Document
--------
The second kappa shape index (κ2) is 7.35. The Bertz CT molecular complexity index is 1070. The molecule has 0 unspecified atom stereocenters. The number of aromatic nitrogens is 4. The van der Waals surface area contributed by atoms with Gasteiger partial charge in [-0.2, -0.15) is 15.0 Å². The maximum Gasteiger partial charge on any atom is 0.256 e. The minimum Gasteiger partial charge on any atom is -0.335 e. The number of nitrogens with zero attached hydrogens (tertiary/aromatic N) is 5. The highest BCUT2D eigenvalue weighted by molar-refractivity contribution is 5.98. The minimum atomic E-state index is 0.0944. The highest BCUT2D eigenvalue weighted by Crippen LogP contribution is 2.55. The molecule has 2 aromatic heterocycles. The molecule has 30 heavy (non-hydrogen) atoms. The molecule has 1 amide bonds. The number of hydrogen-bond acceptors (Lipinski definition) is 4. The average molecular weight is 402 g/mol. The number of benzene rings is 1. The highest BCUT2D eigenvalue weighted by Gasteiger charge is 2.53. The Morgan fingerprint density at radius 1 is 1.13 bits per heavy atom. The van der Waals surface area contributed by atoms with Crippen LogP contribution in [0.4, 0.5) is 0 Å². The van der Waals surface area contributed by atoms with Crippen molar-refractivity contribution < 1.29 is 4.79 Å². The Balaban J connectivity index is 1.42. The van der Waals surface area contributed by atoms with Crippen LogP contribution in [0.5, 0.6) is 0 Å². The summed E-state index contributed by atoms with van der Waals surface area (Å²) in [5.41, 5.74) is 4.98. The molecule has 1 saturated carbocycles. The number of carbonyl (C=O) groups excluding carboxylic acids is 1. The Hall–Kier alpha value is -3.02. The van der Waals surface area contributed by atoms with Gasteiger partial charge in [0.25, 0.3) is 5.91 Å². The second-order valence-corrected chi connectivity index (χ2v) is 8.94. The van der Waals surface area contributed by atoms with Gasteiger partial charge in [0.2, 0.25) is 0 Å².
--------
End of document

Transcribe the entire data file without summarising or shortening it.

The second kappa shape index (κ2) is 7.35. The Bertz CT molecular complexity index is 1070. The molecule has 0 unspecified atom stereocenters. The number of aromatic nitrogens is 4. The van der Waals surface area contributed by atoms with Gasteiger partial charge in [-0.2, -0.15) is 15.0 Å². The maximum Gasteiger partial charge on any atom is 0.256 e. The minimum Gasteiger partial charge on any atom is -0.335 e. The number of nitrogens with zero attached hydrogens (tertiary/aromatic N) is 5. The highest BCUT2D eigenvalue weighted by molar-refractivity contribution is 5.98. The minimum atomic E-state index is 0.0944. The highest BCUT2D eigenvalue weighted by Crippen LogP contribution is 2.55. The molecule has 2 aromatic heterocycles. The molecule has 30 heavy (non-hydrogen) atoms. The molecule has 1 amide bonds. The number of hydrogen-bond acceptors (Lipinski definition) is 4. The average molecular weight is 402 g/mol. The number of benzene rings is 1. The highest BCUT2D eigenvalue weighted by Gasteiger charge is 2.53. The Morgan fingerprint density at radius 1 is 1.13 bits per heavy atom. The van der Waals surface area contributed by atoms with Crippen LogP contribution in [0.4, 0.5) is 0 Å². The van der Waals surface area contributed by atoms with Crippen molar-refractivity contribution < 1.29 is 4.79 Å². The Balaban J connectivity index is 1.42. The van der Waals surface area contributed by atoms with Crippen LogP contribution in [0.5, 0.6) is 0 Å². The summed E-state index contributed by atoms with van der Waals surface area (Å²) in [5.41, 5.74) is 4.98. The molecule has 1 saturated carbocycles. The number of carbonyl (C=O) groups excluding carboxylic acids is 1. The Hall–Kier alpha value is -3.02. The van der Waals surface area contributed by atoms with Gasteiger partial charge in [0.25, 0.3) is 5.91 Å². The second-order valence-corrected chi connectivity index (χ2v) is 8.94. The van der Waals surface area contributed by atoms with Gasteiger partial charge in [0.2, 0.25) is 0 Å².